Bridgewater, NJ’s new program attempts to avert crises, arrests
BRIDGEWATER — Building on an idea from Mayor Matthew Moench, Somerset County has launched a pilot program in this township with the goal of identifying potential crisis situations and at-risk residents, then offering necessary support to discourage escalation to the point of police involvement or arrest.
County Commissioner Director Shanel Robinson said the Community Police Alliance is an example of government working for the people, and hopes it will be the sparkplug for similar approaches in neighboring towns.
Licensed social worker Dameon Stackhouse has been hired by Somerset County as the program's coordinator, and according to a release from the county, reports to their Human Services Department while also working closely with Bridgewater Police.
That field work, according to Robinson, will allow the coordinator to observe how the police department's familiarity with its residents can prompt appropriate responses to certain scenarios.
"You understand those families that are in crisis. You get calls, maybe, more frequently than other calls in the community. And so some of these situations may not require incarceration or arrest," Robinson said.
As currently defined, the role the Community Police Alliance Coordinator plays is to follow up on referrals from police, then in turn point individuals or families to the best path to a resolution.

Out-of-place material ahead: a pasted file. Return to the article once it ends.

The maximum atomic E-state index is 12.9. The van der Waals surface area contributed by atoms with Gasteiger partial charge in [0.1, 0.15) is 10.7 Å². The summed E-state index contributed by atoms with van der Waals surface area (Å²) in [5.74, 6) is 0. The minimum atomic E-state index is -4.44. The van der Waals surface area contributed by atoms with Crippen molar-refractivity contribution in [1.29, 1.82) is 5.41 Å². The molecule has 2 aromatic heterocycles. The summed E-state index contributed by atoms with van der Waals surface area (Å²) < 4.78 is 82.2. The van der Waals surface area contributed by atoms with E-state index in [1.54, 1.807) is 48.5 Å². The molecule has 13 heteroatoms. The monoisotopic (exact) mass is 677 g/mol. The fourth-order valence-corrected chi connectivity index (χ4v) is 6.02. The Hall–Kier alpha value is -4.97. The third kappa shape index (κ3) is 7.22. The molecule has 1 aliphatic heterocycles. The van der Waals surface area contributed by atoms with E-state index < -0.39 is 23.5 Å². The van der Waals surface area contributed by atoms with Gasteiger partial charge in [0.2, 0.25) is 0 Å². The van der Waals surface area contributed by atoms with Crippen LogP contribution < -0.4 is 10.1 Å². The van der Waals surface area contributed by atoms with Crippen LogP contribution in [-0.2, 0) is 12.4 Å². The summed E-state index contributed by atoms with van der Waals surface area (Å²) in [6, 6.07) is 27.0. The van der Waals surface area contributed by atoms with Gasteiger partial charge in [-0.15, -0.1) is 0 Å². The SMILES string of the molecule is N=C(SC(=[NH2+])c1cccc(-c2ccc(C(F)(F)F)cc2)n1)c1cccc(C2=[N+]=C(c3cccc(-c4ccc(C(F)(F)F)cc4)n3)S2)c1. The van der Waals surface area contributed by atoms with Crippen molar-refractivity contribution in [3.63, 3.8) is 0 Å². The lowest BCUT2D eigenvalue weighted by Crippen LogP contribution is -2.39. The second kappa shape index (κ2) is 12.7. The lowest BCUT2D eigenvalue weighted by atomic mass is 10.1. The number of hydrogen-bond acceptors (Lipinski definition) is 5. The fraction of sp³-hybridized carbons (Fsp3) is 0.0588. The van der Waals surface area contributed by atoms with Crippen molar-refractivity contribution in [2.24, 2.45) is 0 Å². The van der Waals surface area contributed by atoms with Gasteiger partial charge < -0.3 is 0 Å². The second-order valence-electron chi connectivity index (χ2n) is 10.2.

Robinson said Stackhouse's involvement amplifies services that are already available to residents in crisis, but which they may not know about.
He is scheduled to discuss the program, along with county and municipal officials, at next week's Board of Commissioners meeting.
"We want to definitely bring this to the forefront with the public, since it's already been approved and the person is out there in the community," Robinson said. "What better way to provide a service to the community, that we're already offering, than to put someone in position to identify and then follow up and follow through with a person or families."
Rather than involving the authorities, Robinson mentioned Bridgewater's community health and wellness center as one alternate outcome that could be arrived at through the pilot program.
"Instead of arresting them and incarcerating them and being released, and then going through the same iteration, they may need to be referred out to, say, Richard Hall or other services to get the help that they need," she said.
The stresses of life, anything from anger management to parenting problems to food insecurity, can break anyone, Robinson said. And they can be exacerbated by substance abuse, mental illness, or an environment of domestic violence.
But if the Community Police Alliance is successful, it could promote mediations that are less contentious, and with much less severe consequences for all involved.